• What are the trade-offs I am willing to make that are right for me?
  • What are my standards of success? Do they prevent me in attaining happiness and fulfillment?

We tend to blame society, our workplaces, our bosses for putting us on the 24/7 treadmill and preventing us from “having it all”. And yes, I am a strong proponent of the many changes still to be made in our work cultures that demand us being “on” 24/7. However, my challenge to myself and others is to look inside first and see what needs to be changed within ourselves. How can I claim my own power to make the choices that are right for me?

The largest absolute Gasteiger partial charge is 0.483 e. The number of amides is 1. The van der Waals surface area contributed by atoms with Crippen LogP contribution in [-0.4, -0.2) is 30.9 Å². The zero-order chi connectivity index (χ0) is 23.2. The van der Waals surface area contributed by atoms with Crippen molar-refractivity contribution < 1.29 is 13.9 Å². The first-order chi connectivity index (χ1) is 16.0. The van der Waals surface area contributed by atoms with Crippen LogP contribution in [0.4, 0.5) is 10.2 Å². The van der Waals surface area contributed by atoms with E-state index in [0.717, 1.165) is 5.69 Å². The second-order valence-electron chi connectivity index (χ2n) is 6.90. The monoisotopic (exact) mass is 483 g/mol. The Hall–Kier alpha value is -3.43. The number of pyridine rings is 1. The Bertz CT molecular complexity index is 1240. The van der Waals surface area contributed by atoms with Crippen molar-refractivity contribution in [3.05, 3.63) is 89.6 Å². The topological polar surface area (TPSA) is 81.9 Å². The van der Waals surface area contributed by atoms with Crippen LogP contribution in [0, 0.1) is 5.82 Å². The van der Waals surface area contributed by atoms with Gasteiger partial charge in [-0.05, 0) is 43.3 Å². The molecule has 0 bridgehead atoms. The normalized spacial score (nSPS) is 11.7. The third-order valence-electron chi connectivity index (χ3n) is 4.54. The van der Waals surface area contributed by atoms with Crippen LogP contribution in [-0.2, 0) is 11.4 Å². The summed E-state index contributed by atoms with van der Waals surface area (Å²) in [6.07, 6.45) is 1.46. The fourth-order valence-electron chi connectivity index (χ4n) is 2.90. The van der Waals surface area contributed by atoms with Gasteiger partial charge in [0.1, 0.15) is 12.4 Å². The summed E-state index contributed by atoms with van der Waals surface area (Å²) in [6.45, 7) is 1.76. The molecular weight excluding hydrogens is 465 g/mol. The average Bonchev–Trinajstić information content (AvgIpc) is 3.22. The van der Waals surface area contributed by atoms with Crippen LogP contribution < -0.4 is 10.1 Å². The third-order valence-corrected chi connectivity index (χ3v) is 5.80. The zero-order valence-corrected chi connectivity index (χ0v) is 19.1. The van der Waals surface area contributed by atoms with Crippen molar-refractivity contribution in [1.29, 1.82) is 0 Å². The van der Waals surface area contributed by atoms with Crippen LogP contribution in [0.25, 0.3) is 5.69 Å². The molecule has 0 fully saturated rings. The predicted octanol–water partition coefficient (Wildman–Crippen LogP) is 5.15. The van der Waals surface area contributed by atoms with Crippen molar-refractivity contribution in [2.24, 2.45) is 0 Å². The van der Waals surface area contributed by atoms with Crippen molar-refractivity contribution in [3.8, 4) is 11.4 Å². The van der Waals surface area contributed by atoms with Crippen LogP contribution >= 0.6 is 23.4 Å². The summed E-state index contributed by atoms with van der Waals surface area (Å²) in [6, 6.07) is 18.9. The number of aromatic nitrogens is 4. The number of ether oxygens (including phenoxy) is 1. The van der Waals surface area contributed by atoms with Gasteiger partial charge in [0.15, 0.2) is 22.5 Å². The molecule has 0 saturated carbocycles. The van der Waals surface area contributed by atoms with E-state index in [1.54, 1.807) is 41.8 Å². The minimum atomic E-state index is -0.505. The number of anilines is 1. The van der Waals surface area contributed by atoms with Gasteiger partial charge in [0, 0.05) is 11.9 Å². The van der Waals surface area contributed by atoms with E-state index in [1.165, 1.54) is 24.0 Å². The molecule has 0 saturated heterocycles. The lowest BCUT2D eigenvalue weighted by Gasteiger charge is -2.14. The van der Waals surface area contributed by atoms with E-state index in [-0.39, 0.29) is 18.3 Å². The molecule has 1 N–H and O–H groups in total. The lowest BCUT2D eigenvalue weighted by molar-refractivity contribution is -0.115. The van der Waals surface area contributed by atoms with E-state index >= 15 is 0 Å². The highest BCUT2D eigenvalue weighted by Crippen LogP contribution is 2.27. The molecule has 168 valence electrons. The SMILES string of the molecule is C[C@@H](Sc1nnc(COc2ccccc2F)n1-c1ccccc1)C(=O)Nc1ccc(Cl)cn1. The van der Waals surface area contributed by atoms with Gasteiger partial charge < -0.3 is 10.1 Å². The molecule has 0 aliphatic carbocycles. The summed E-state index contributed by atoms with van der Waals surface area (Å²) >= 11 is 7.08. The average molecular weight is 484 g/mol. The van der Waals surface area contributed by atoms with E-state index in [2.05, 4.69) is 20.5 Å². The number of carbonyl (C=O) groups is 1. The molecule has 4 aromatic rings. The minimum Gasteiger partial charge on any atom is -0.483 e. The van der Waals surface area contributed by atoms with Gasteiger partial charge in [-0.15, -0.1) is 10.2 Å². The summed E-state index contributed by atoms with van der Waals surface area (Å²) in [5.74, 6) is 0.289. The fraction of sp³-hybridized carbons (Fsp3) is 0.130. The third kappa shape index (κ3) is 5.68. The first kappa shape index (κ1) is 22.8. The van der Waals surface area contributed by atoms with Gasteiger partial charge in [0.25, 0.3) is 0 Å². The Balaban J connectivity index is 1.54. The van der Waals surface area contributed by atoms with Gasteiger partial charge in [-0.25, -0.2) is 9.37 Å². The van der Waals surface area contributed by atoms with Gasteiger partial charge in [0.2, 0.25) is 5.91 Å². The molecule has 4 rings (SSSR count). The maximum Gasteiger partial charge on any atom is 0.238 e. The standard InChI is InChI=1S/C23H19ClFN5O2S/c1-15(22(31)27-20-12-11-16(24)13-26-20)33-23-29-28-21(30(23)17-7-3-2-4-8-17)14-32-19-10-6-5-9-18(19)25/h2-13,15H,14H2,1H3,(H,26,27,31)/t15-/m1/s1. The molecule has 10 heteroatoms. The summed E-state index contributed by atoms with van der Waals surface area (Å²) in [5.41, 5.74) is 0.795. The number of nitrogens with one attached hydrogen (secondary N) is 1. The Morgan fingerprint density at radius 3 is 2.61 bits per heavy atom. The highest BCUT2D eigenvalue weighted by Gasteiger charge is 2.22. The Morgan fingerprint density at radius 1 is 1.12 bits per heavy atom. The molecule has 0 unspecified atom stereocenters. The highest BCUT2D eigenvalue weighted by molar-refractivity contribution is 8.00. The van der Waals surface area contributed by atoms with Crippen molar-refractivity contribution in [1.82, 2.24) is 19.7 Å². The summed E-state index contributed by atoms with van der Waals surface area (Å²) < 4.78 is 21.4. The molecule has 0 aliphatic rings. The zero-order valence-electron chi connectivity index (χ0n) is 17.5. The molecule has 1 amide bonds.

Here are seven leadership practices that help me and I wanted to share with you:

1) Take a step back and define success on your own terms – Often we are so focused on climbing the corporate stair master we forget why we are doing it in the first place. Take a moment to reflect. What does success look like defined by my own terms? How does this align with my happiness? Looking back when I am 80, what would a worthwhile life have looked like? Given life expectancies and good health, women can live up to 80 years+ and healthfully work into their 70’s if they choose to. Does this mean that I climb the corporate ladder to my peak position by the time I’m 40? Whose clock am I running to?